They are used to attach the glass to the window regulator, the mechanism that moves the glass up and down.
You light a flame at the holes in the bottom of the glass part with the propane on, the glass will fill with propane and catch fire.
Glass Window dates back as far as the Babylonian empire in 3000 BCE, however the use of holes in walls has been around for much longer.
If its one of those cheap Airhogs Helicopters, Just attach the little holes on the post and attach them to the top one. It should work
remove panelling of the door. look at the bottom for the screws attached to the glass and put them back in the holes on the metal track on the bottom. fix the rubber guides on the side so that nothing blocks the way of the glass. keep the screws on the glass, that you put in the whole, sort of loose to adjust for centering. careful, it might pop out sometimes. you might have to unscrew the bolts that hold the rubber guides up, in order to put the glass in. this depends on how messed up your window/door/galss is. once everything is on track, tighten screws on the bottom of the track were you put into the wholes, and tighten. test the window before you put everything back. adjust if neccessary, then put everything back. this was on a 99 civic hatchback dx. might be different for other cars, but this is the back idea.
If your window is manual, remove the crank handle. If electric, carefully remove the switch panel and disconnect the electrical connector(s). Remove the interior trim panel, and then carefully remove the plastic insulation sheet from the door. Look through the holes in the door sheet metal. At the bottom of the window glass, you should see the metal support for the glass. There will be two large hex-head bolts threaded into either yellow or orange plastic that hold the glass to its support brackett. Using the normal window controls, move the window up or down until the bolts line up with appropriate access holes in the sheet metal, and then unscrew them with a 5/8" socket and extension (you shouldn't have to use a ratchet, as the bolts aren't that tight.) When the bolts are removed, remove the plastic inserts that go through the matching holes in the glass. I recommend using a long pair of hemostats for this. Also, you may have to work your hand around behind the glass to push the inserts out. After they are removed, you should be able to lift the glass out of the door. Installation is the reverse.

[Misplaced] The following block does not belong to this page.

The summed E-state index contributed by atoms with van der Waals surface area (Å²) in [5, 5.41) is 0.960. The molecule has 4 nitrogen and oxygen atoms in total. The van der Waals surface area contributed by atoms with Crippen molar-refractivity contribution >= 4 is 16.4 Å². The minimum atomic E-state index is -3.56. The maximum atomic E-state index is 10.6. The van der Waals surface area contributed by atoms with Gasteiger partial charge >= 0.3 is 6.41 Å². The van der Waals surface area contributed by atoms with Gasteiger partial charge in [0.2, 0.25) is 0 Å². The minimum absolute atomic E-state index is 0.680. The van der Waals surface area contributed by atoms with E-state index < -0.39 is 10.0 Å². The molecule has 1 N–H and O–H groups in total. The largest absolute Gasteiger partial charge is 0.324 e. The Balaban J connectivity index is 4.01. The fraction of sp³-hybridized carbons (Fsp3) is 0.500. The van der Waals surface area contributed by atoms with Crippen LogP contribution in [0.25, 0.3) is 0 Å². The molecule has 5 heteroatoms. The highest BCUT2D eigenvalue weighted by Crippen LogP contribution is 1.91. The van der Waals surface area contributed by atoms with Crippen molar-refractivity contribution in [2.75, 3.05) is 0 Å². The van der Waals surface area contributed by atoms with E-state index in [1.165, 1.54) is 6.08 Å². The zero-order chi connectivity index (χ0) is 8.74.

In early drilling of holes in glass garlic was used.
the dealer sell a complete assy that is easy to change .remove door pnl .remove buttons covering screws and cover at door handle to access screws ,there are a few along the bottom and fwd and aft door pnl.once you get to the motor assy there are 4 or 5 bolts that attach to the inner door pnl . and there are 2 bolts that go through the glass with a plastic insert move the window up or down to access them through inner door skin holes remove bolts and inserts and glass is out then remove 2 more bolts at top of window motor assy and one wire connector remove through access hole
As long as the glass is not tempered then yes, you need a diamond coated hole saw or a dremel with a diamond bit. The bottom of most tanks are tempered so i would suggest avoiding the bottom, sides are mostly not tempered but some are.
The round windows in staterooms or cabins on board ships are called port holes. These round windows would be kept closed when the ship is at sea, but could be opened when the ship is at anchor or docked in port.
TAKE OFF THE DOOR PANEL STICK A A SCREW DRIVER IN ONE OF THE HOLES TO GET UP UNDER THE GLASS PUSH THE GLASS UP SLIGHTLY UNTILL YOU GET AHOLD OF THE GLASS THROUGH THE TOP OF YOUR DOOR U CAN THEN PULL UP ON THE GLASS TILLL YOU GET IT WHER U WANT IT U MAY HAVE TO DRILL A HOLE IN THE TRACK SO THAT THE WINDOW DOES NOT FALL BACK DOWN I DONT REMEMBER EXACTLY HOW IT LOOKS
first determine if the window is salvageable, meaning you can replace the glass. If you can NOT save the window then simply use a screw gun to fasten a piece of plywood cut at the proper dimensions to cover the window. The plywood should cover from one side of the frame to the opposite side. I would measure the total width of the window and subtract one quarter of an inch. If you can salvage the window then you will have to nail/screw the plywood into the material that is creating the 'outer skin of the building, i.e. brick, siding, stone etc. I would first attach a nailing board onto the window opening then screw the plywood to the nailer. You will have to caulk the holes in the 'exterior skin' when the window has been replaced. Any confident contractor will be able to do this with no trouble at all.